2016 Hoops Inq. Scouting Report: Brandon Ingram (F)

2016 Hoops Inq. Scouting Report: Brandon Ingram (F)

2015-16 Season Stats:

Points: 16.8

Rebounds: 6.8

Assists: 1.9

Steals: 1.1

44% from the field

41% from three

69% from the free-throw line


Weight: 190 pounds Height w/shoes: 6′9.5″. Wingspan: 7'3″. Max Vert: N/A


Kevin Durant


Anthony Morrow

Current Comparison:

Andrew Wiggins


Any way you want it. You want it inside? Ingram will drive it in and finish over traffic. Want him taking the 3-pointer? Splash. Brandon Ingram's multifaceted offensive game is why Ben Simmons isn't far and away the clear-cut choice for the number one selection in this June's NBA Draft. Although he started off slowly this season for Duke, Ingram figured things out mid-season, and he hasn't looked back since.

Ingram gets flooded with Kevin Durant comparisons on a daily basis, but the connections stems far beyond the similarities of their skinny frames. Ingram does play in a similar way compared to young Kevin Durant back around 2007 and 2008. Although people love to point to Ingram's skinny frame and say that he won't be able to bang with the most physical bodies in the world, look at Durant. Once Ingram hits NBA weight rooms, there's little doubt that he'll be able to fill out his frame. He has already shown a dedication to lifting, seeing as how he put on multiple pounds of muscle following his senior year leading up to his debut with Duke.

While at times Ingram was forced to take a backseat to teammate Grayson Allen, the number one offensive option, he clearly impacts games in different ways, and this is also a big difference that sets him apart from Ben Simmons. Ingram is surprisingly a great defender for his level. He recognizes the tools he has, and he uses them to be a great weak side help defender. Many times this year, we've seen one of his teammates get beaten to the rim only for the ensuing shot to be sent the opposite direction. Not only that, but Ingram goes for substance over flash by trying to keep the ball in bounds after a monster swat, allowing for his teammates and himself to run the break.

Another reason why Ingram is already so solid a defender is a result of his lateral quickness. He slides his feet so well, and that lets him keep up with attacking guards. His weakness on defense is, of course, his frame. With his height, there are times when he either switches onto or initially defends opposing power forwards. When those players back down against Ingram in the post, that shows how weak his lower body and core are. Thankfully for Ingram, his length makes it difficult for post players to get shots up because no matter how far in the post they are, they still have to shoot over his extended arms.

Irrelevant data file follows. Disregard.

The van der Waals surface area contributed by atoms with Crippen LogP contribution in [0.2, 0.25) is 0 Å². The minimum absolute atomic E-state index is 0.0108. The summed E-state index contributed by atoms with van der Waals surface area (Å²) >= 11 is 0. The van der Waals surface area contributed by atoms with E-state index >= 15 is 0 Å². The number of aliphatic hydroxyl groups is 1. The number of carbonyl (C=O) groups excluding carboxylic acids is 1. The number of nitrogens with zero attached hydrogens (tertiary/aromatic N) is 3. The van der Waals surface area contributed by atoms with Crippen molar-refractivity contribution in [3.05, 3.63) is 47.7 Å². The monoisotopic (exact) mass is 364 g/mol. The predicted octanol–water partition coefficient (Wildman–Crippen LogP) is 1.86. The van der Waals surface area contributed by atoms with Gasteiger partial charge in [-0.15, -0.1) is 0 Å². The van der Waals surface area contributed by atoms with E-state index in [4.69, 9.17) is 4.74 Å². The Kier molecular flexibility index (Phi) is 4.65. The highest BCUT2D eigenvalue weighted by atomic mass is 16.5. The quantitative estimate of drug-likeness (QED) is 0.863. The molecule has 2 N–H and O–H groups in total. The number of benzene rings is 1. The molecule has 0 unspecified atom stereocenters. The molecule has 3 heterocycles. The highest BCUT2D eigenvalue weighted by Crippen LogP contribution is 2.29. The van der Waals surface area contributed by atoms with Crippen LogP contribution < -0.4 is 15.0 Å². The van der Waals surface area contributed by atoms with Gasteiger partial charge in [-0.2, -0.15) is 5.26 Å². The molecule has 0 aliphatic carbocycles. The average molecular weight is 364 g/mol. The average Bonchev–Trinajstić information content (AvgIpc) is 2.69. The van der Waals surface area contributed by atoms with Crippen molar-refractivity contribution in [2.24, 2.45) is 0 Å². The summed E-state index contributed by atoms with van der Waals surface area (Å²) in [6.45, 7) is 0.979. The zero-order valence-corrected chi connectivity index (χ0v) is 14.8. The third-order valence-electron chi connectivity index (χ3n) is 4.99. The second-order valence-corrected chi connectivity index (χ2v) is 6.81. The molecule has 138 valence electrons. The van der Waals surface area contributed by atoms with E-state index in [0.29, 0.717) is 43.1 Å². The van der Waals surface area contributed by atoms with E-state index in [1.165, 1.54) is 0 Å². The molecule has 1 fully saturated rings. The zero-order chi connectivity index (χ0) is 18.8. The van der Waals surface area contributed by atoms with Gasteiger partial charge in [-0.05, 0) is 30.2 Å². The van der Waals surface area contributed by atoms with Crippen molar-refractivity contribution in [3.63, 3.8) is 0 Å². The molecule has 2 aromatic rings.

There were concerns coming in about Ingram's attitude being too relaxed, but being put under Coach K's system changed that as the season progressed. Early on, part of Ingram's struggles included his lax mentality, including a stinker he laid in an early season matchup against Kentucky. As the season moved forward, we saw a more dialed in Ingram, and the result was watching him being an impactful player on both ends of the floor.

Offensively, Ingram is a gem. He uses high basketball IQ to pick his spots, and he gets across the court at will with long strides due to his stringy frame. Eventually, Ingram might be able to master the gyro-step, the Giannis Antetokounmpo version of the euro-step. Ingram's shooting numbers regressed greatly towards the end of the end of February leading into March, but the important thing to notice is that he didn't stop shooting. Early on in November, Ingram would notice he didn't have it and disappear for the rest of the game. Ingram has remained engaged and has found other ways to help his team. Duke has been wildly inconsistent this year, but since December started, one thing you can count on (barring a couple of exceptions) is Ingram putting up double-digit scoring games. If he continues shooting at a 40%+ clip in the pros while filling out his frame, Ingram will be a dangerous offensive weapon at the next level.

As opposed to Ben Simmons, Ingram can fit on most teams in the league. Who doesn't need a 6-foot-9 swingman who can play solid defense and shoot the 3-pointer at a high clip? 3-and-D's are "common" enough, but Ingram is much more than that. By continuing to develop as a two-way player, Ingram can become a high-profile player in the NBA. Any team that lands a top-two pick in this year's Draft will absolutely have to take a look at Ingram, a player with star potential in his own right.